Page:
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Bolsonaro: Ancestors’ right to indigenous lands will end agribusiness

Bolsonaro: Ancestors’ right to indigenous lands will end agribusiness

This content was published on Aug 26, 2021 – 4:33 PM

Brasilia, August 26 (EFE). – Brazil’s President, Jair Bolsonaro, confirmed this Thursday that the positive decision of the Supreme Court on the “ancestral” right to land defended by indigenous peoples will end “agribusiness in the country, which is one of the largest producers and exporters of food in the world.”

Bolsonaro told his supporters as he left the Palacio da Alvorada: the presidential residence in Brasilia.

“People say the land belongs to them (the indigenous people), but they already own 14% of the land and we will demarcate the equivalent of that,” stressed the head of state and leader of the Brazilian far-right.

For Bolsonaro, it is a policy that “comes from abroad” in order to “make agribusiness unviable”

“Many European countries criticize us for our environmental policy. Unfortunately we have fires and deforestation, but we have more than 60% that have been preserved and they don’t even have 10%. Foreigners want to buy that land,” he said.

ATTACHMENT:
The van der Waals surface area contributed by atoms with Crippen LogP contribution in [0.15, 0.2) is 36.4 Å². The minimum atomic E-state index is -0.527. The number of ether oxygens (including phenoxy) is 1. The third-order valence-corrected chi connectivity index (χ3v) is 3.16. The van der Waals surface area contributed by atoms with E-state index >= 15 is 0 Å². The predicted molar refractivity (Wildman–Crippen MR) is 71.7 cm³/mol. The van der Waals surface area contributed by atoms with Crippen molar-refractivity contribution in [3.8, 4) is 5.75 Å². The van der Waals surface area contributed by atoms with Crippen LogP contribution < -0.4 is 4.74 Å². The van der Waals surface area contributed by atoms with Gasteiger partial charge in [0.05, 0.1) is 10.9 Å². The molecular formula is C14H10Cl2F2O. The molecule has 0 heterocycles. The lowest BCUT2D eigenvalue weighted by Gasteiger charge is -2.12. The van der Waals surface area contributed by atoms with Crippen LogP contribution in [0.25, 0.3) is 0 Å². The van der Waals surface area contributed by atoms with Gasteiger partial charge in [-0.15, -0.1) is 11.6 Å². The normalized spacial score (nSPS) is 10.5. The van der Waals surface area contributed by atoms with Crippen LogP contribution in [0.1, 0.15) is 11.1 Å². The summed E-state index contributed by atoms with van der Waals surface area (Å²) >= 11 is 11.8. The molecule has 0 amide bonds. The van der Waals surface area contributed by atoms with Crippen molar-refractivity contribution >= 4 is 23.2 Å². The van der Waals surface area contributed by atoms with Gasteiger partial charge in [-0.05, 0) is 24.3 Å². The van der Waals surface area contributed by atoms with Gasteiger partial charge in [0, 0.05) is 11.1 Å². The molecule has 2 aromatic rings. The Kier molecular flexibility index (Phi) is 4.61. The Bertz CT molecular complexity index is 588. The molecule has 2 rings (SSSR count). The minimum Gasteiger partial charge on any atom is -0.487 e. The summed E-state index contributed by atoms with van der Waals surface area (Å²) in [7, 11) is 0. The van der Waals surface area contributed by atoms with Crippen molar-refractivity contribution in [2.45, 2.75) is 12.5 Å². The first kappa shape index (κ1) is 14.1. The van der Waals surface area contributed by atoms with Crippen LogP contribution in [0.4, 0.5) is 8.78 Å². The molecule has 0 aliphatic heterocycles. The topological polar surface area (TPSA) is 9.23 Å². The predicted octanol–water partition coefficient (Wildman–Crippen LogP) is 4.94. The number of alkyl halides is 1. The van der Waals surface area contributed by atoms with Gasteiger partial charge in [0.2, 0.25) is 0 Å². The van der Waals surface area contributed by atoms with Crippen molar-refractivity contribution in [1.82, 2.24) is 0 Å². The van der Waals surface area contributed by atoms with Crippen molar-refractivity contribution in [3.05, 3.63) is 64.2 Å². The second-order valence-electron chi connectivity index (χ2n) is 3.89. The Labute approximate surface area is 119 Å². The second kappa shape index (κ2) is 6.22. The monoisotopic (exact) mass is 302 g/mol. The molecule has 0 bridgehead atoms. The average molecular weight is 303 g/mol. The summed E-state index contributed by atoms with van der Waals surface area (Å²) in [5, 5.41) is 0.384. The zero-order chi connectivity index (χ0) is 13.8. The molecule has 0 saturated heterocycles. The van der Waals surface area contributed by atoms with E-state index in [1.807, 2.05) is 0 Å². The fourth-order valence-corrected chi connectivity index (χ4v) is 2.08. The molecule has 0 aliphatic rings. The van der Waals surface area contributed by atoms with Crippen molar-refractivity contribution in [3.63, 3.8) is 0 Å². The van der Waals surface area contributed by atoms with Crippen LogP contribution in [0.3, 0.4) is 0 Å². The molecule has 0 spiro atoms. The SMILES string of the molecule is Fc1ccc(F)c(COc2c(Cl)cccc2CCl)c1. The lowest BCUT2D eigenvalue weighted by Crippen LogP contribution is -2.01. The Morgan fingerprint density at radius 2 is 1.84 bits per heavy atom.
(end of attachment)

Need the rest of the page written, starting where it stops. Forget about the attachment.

Thousands of indigenous people have been stationed since last weekend in front of Brazil’s Supreme Court awaiting the trial, set to begin on Thursday, which must decide on this alleged right.

The president added that “Indians want production and do not want more services from the state, but many of them are ‘young poor’ people who don’t know who they are protesting against and why.”

What is under consideration is a thesis known as the “time-frame”, according to which indigenous peoples can only claim lands they have already occupied as of October 5, 1988, when the current Brazilian constitution was promulgated.

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However, indigenous movements assert that this thesis ends with “ancestral rights” and also favor the legalization of areas illegally occupied by landowners prior to that date.

The case reached the Supreme Court through a lawsuit brought by the National Corporation of the State of India (Funai) against a decision of a secondary court that recognized the secular landowner of the Xokleng, Guaraní and Kaingang ethnic groups before a public body from the southern state of Santa Catarina. EFE

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